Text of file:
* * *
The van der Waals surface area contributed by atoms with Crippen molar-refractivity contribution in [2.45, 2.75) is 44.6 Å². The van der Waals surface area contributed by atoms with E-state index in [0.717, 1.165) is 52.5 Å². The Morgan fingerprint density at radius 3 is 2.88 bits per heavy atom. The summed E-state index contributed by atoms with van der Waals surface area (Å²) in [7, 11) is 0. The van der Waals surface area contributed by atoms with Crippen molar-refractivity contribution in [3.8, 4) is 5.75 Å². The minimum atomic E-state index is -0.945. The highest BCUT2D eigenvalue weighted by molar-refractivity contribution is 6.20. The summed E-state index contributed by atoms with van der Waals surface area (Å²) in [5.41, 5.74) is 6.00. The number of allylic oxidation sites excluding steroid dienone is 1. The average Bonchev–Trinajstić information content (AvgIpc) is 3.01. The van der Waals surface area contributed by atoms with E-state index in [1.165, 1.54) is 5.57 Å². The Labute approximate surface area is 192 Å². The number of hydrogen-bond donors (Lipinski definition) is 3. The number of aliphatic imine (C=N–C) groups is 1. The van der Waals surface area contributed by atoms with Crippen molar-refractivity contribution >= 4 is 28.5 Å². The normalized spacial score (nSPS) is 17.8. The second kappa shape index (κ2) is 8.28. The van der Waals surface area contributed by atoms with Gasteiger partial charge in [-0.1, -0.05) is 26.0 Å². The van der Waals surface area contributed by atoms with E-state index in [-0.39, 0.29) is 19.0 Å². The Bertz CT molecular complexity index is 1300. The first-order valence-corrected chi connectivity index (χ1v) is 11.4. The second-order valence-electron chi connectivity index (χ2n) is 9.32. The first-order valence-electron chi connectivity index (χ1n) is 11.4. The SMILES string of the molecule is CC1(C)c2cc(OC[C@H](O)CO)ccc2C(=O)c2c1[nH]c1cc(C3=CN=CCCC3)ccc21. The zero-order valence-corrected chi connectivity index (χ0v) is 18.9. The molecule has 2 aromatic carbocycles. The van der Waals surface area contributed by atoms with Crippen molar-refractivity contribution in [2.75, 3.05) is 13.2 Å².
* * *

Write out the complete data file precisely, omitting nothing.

The van der Waals surface area contributed by atoms with Crippen molar-refractivity contribution in [2.45, 2.75) is 44.6 Å². The van der Waals surface area contributed by atoms with E-state index in [0.717, 1.165) is 52.5 Å². The Morgan fingerprint density at radius 3 is 2.88 bits per heavy atom. The summed E-state index contributed by atoms with van der Waals surface area (Å²) in [7, 11) is 0. The van der Waals surface area contributed by atoms with Crippen molar-refractivity contribution in [3.8, 4) is 5.75 Å². The minimum atomic E-state index is -0.945. The highest BCUT2D eigenvalue weighted by molar-refractivity contribution is 6.20. The summed E-state index contributed by atoms with van der Waals surface area (Å²) in [5.41, 5.74) is 6.00. The number of allylic oxidation sites excluding steroid dienone is 1. The average Bonchev–Trinajstić information content (AvgIpc) is 3.01. The van der Waals surface area contributed by atoms with E-state index in [1.165, 1.54) is 5.57 Å². The Labute approximate surface area is 192 Å². The number of hydrogen-bond donors (Lipinski definition) is 3. The number of aliphatic imine (C=N–C) groups is 1. The van der Waals surface area contributed by atoms with Crippen molar-refractivity contribution >= 4 is 28.5 Å². The normalized spacial score (nSPS) is 17.8. The second kappa shape index (κ2) is 8.28. The van der Waals surface area contributed by atoms with Gasteiger partial charge in [-0.1, -0.05) is 26.0 Å². The van der Waals surface area contributed by atoms with E-state index in [-0.39, 0.29) is 19.0 Å². The Bertz CT molecular complexity index is 1300. The first-order valence-corrected chi connectivity index (χ1v) is 11.4. The second-order valence-electron chi connectivity index (χ2n) is 9.32. The first-order valence-electron chi connectivity index (χ1n) is 11.4. The SMILES string of the molecule is CC1(C)c2cc(OC[C@H](O)CO)ccc2C(=O)c2c1[nH]c1cc(C3=CN=CCCC3)ccc21. The zero-order valence-corrected chi connectivity index (χ0v) is 18.9. The molecule has 2 aromatic carbocycles. The van der Waals surface area contributed by atoms with Crippen molar-refractivity contribution in [2.75, 3.05) is 13.2 Å².